In the lower mantle, silicate perovskite is believed to be the dominant mineral. Recent experimental investigations (see Lauterbach et al., this report, and Annual Report 1997) have shown that the properties of these perovskites are strongly influenced by the incorporation of minor elements such as Fe and Al. This incorporation can result in the formation of oxygen-deficient perovskites and is expected to have strong influence on properties such as crystal structure and phase relations, electrical conductivity, diffusivity, incorporation of OH, etc. Detailed investigations of these effects in silicate perovskites are difficult because of the extreme conditions required for their synthesis (above 23 GPa for MgSiO3 perovskite), the instability of these phases in ex-situ investigations, and the expected low concentration of defects. We have therefore selected a more simple system to investigate some of these variables in the perovskite structure.
In the first stage of this project we are studying the phase transformations in the system CaTiO3-CaFeO2.5 as a function of temperature and composition. Members of this series, with general formula CaTi1-xFexO3-x/2, are obtained by chemical substitution of Ti4+ by Fe3+, which results in the creation of oxygen vacancies due to the different oxidation state of the cations involved. At high Fe contents (x=0.5) it is known that the vacancies are ordered, giving rise to the formation of layers of Fe tetrahedra. In these ordered structures with discrete compositions, the ratio of octahedral to tetrahedral layers decreases with Fe content, reaching 1 in the CaFeO2.5 end member (the mineral brownmillerite). The samples studied in this project (0 <x <0.5) were synthesised from mixtures of Fe2O3, TiO2 and CaCO3, decarbonated at 1050°C during 24 hours and sintered at 1350°C in air for 4 days. Then, annealing temperatures from 900°C to 1400°C and CO/CO2 mixtures at logO2 corresponding to IW+1 were employed in order to reduce the small amounts of Fe4+ to Fe3+. Finally, the samples were drop quenched and studied by ex-situ X-ray diffraction (XRD), transmission electron microscopy (TEM) and Mössbauer spectroscopy.
The phase diagram as a function of temperature and composition obtained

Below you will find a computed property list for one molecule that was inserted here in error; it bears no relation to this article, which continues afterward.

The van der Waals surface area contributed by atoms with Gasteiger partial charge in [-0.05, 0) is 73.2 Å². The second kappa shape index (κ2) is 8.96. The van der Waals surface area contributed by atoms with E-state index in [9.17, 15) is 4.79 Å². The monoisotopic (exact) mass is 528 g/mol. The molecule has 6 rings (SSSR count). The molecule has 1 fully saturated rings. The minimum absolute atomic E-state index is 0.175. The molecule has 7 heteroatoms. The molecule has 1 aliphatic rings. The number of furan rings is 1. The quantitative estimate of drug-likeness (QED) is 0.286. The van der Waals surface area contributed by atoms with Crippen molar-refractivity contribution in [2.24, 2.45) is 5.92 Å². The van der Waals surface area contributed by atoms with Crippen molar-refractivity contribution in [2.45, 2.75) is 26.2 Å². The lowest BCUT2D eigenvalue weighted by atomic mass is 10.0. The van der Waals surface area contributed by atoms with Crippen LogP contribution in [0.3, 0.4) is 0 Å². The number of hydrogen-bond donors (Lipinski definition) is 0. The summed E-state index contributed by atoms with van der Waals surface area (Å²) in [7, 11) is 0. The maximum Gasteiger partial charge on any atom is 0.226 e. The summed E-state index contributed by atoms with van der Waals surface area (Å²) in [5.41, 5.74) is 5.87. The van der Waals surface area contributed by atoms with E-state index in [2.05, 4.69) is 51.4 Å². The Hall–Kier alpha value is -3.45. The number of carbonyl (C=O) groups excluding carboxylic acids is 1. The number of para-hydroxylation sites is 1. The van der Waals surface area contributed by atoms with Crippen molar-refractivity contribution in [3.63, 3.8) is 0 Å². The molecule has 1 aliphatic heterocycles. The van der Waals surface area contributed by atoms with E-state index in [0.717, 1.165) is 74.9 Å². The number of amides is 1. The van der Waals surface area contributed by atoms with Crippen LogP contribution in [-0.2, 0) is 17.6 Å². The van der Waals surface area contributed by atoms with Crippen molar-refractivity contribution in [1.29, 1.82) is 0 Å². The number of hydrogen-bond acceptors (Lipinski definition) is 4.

so far (Fig. 3.3-1)
Fig. 3.3-1: Phase diagram of the solid solution CaTiO3-CaFeO2.5 as a function of temperature and composition. Symbols TO, TOO and TOOO indicate the sequence of tetrahedral (T) and octahedral (O) layers in the ordered structures.
shows the existence of two different types of phase transitions. At
Fe contents up to 40% CaFeO2.5 and high temperatures a cubic
phase with disordered oxygen vacancies exists. We have used Mössbauer
spectroscopy to characterize the environment of the Fe3+ cations
in these structures. Sequences of room-temperature spectra taken from samples
with different compositions and annealed at different temperatures reveal
the presence of three distinct sites for Fe3+ in the crystal
structure, one with octahedral co-ordination, one with tetrahedral co-ordination,
and one with five co-ordinated Fe3+ (Fig. 3.3-2). We interpret
the latter as representing octahedral sites in the perovskite structure
with one adjacent oxygen vacancy. The distribution of Fe3+ between
the different sites can be determined to a first approximation from the
relative area ratios in the Mössbauer spectra. Preliminary results
show that five co-ordinated Fe3+ occurs only in the cubic disordered
phase, and that the amount varies as a function of both composition and
annealing temperature. These results combined with information from the
hyperfine parameters are being used to provide insight into the nature
of the short-range ordering of oxygen defects.
Fig. 3.3-2: Room temperature Mössbauer spectrum of a CaTi0.9Fe0.1O2.95 after annealing at 900°C. The light grey, dark grey and black subspectra correspond to octahedral Fe3+, tetrahedral Fe3+ and pentacoordinated Fe3+, respectively.
Compositions with x < 0.25 invert on cooling from cubic to tetragonal to orthorhombic symmetry through a displacive phase transition. Compositions at x=0.3 and 0.4 remain cubic after rapid cooling. Using the lattice constants, a strain analysis of samples with variable Fe content annealed at high temperatures has shown that the phase transition may be first order in character. The second set of phase transitions involves ordering of the oxygen vacancies.
At high Fe contents (x>0.4) long range order in the structure, with layers of octahedra and tetrahedra, is observed corresponding to an ordered sequence of 1 tetrahedral and 3 octahedral layers for the x=0.5 composition. Different XRD patterns were observed for lower iron contents (x = 0.1-0.4) and rather low temperatures (=1100°C). The patterns show diffraction peaks corresponding to the cubic phase accompanied by several extra peaks and broad maxima. We are using high-resolution electron microscopy and electron diffraction to characterize these phases. They have a complex domain microstructure with three perpendicular orientations of planar defects. There is only one set of planar defects per domain. This complex microstructure probably reflects incompleteness of the oxygen vacancy ordering.